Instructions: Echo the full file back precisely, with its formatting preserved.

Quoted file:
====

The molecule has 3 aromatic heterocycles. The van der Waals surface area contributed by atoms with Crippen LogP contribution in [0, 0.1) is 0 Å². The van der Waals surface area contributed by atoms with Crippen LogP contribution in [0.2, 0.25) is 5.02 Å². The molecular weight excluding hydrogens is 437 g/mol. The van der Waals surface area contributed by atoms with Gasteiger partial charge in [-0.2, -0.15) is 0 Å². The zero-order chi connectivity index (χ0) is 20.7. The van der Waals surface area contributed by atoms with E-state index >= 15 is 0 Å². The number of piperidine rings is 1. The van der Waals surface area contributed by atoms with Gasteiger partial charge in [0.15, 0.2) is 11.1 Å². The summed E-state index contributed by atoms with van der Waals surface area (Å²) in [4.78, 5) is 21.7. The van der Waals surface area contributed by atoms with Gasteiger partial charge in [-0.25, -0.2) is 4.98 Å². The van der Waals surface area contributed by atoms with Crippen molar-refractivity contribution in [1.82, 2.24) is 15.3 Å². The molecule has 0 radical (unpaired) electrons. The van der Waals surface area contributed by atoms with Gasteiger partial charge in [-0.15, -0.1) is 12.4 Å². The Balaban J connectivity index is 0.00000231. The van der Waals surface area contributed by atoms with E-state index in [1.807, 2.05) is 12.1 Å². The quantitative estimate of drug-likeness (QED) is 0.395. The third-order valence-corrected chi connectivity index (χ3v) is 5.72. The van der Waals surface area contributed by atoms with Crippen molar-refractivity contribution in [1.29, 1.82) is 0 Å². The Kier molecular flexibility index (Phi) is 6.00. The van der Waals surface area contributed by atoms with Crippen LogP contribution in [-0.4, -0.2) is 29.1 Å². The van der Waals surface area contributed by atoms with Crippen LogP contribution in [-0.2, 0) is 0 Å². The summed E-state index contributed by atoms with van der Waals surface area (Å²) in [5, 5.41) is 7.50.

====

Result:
The molecule has 3 aromatic heterocycles. The van der Waals surface area contributed by atoms with Crippen LogP contribution in [0, 0.1) is 0 Å². The van der Waals surface area contributed by atoms with Crippen LogP contribution in [0.2, 0.25) is 5.02 Å². The molecular weight excluding hydrogens is 437 g/mol. The van der Waals surface area contributed by atoms with Gasteiger partial charge in [-0.2, -0.15) is 0 Å². The zero-order chi connectivity index (χ0) is 20.7. The van der Waals surface area contributed by atoms with E-state index >= 15 is 0 Å². The number of piperidine rings is 1. The van der Waals surface area contributed by atoms with Gasteiger partial charge in [0.15, 0.2) is 11.1 Å². The summed E-state index contributed by atoms with van der Waals surface area (Å²) in [4.78, 5) is 21.7. The van der Waals surface area contributed by atoms with Gasteiger partial charge in [-0.25, -0.2) is 4.98 Å². The van der Waals surface area contributed by atoms with Crippen molar-refractivity contribution in [1.82, 2.24) is 15.3 Å². The molecule has 0 radical (unpaired) electrons. The van der Waals surface area contributed by atoms with Gasteiger partial charge in [-0.15, -0.1) is 12.4 Å². The Balaban J connectivity index is 0.00000231. The van der Waals surface area contributed by atoms with E-state index in [1.807, 2.05) is 12.1 Å². The quantitative estimate of drug-likeness (QED) is 0.395. The third-order valence-corrected chi connectivity index (χ3v) is 5.72. The van der Waals surface area contributed by atoms with Crippen molar-refractivity contribution in [1.29, 1.82) is 0 Å². The Kier molecular flexibility index (Phi) is 6.00. The van der Waals surface area contributed by atoms with Crippen LogP contribution in [-0.4, -0.2) is 29.1 Å². The van der Waals surface area contributed by atoms with Crippen LogP contribution in [-0.2, 0) is 0 Å². The summed E-state index contributed by atoms with van der Waals surface area (Å²) in [5, 5.41) is 7.50.